SpaceX’s starring role in rockets

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William Shatner, who played Captain Kirk in Star Trek, will have to wait another day to boldly go into space, due to high winds in West Texas delaying the launch of the latest mission of Jeff Bezos’s Blue Origin till Wednesday.

Seven hundred miles away at the state’s southern tip, a gleaming stainless steel rocket has been rising from the salt marshes that threatens to eclipse the ambitions of Amazon’s founder, and other players in the space industry.

In today’s Big Read, Richard Waters reports that while the Starship being built by Elon Musk’s SpaceX is aimed at Mars, its size could mean payloads can be deployed in the Earth’s orbit at a cost that would change the economics of space logistics.

The Starship has 33 engines and is 122m tall compared to the 70m of SpaceX’s current workhorse, the Falcon 9. It has the power to carry as much as 100 tons into low orbit.

“It’s game over for the existing launch companies,” says Peter Diamandis, a US space entrepreneur. “There’s no vehicle out there on the drawing board that could compete.”

The Falcon 9 has already brought the price for customers willing to share a launch with others down to $5,000 per kilogramme, around a third of what it was before, says Edison Yu, an analyst at Deutsche Bank. That price could fall to $1,000, and perhaps even as low as $500, once Starship becomes fully operational, he predicts. Read more

Diagram comparing SpaceX's new Starship rocket with other types of spacecraft

The Internet of (Five) Things

1. Coinbase to launch NFT marketplace
Coinbase plans to launch a marketplace for non-fungible tokens (NFTs) as the largest US exchange for trading crypto assets joins the boom in digital collectibles. The exchange, which listed in New York earlier this year and has recently faced heightened scrutiny from regulators, announced that Coinbase NFT would let users create, buy or sell the increasingly popular digital tokens, that represent artworks or other collectibles.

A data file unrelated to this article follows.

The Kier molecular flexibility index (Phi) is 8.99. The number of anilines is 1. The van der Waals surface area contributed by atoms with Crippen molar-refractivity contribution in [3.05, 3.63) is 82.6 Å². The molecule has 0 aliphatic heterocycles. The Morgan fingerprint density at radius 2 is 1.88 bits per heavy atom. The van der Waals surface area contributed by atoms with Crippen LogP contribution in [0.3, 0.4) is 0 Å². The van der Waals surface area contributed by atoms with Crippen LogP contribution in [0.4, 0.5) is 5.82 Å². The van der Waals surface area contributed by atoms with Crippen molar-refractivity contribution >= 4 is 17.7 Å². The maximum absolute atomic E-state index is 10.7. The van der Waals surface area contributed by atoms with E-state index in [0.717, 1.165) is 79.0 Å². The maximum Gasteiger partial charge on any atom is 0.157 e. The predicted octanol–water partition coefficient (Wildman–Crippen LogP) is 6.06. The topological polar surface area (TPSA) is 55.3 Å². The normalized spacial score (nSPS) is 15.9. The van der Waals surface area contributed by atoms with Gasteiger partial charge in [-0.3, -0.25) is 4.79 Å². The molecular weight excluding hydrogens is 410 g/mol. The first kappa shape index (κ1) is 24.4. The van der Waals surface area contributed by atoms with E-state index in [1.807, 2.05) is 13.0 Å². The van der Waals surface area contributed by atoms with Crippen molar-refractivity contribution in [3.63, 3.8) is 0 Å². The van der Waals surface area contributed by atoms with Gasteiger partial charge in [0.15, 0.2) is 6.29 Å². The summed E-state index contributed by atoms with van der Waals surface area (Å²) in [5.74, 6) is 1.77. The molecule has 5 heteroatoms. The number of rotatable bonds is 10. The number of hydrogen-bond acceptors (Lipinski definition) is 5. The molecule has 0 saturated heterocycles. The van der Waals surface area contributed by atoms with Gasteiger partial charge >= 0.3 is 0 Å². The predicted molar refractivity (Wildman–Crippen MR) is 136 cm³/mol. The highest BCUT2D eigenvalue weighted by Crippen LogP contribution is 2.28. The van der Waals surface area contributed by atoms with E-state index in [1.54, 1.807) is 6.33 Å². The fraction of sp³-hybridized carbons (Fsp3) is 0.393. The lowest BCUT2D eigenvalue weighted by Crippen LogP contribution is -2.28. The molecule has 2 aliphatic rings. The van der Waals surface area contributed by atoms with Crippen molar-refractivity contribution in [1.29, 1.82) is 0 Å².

2. Macron unveils five-year tech plan
French president Emmanuel Macron has outlined a five-year, €30bn investment plan to boost the country’s high-tech industries and reduce dependence on electronic components such as microchips. Macron said of the “France 2030” plan: “If we don’t reindustrialise the country, we cannot again become a nation of innovation and research.” 

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3. A global AI bill of rights is desperately needed 
The Bill of Artificial Intelligence Rights being proposed by the White House’s science advisers could ensure a person’s right to know if and how AI is making decisions about them, writes Anjana Ahuja. It could enshrine freedom from algorithms that replicate biases and the right to challenge unfair AI decisions, emulating the US Bill of Rights adopted in 1791. However, a global bill is also needed, she says.

4. Blackstone buys into music rights
Blackstone has taken a big step into the world of music rights as valuations boom, announcing a tie-up with Hipgnosis Song Management. The private equity group will put $1bn into a new fund run by HSM that will buy music rights, catalogues and royalties, as PE doubles down on music, with a surge in streaming having increased the value of older songs.

5. French cloud company to take on US tech giants
The cloud computing company OVHcloud, founded in 1999 in the industrial city of Roubaix in northern France, will start trading on the Paris stock exchange this week. Leila Abboud, who has interviewed the company’s founder Octave Klaba, says the IPO will be a key moment for France’s tech ecosystem, which is steadily creating more billion-dollar start-ups, yet has seen few public listings in the French capital.

Tech tools — VanMoof V e-bike

Dutch e-bike brand VanMoof today unveiled its entry into the high-speed bike category. The VanMoof V will be capable of 50kph/31mph and features two-wheel drive, front and rear suspension, thicker tyres and a new frame design. Like VanMoof’s current e-bikes, it also has Turbo Boost, Kick Lock for keyless locking, automatic gear shifting and Theft Defense. The bike is still in the engineering stage, but will cost around £3,500 and you can reserve one now for delivery expected around the end of 2022.

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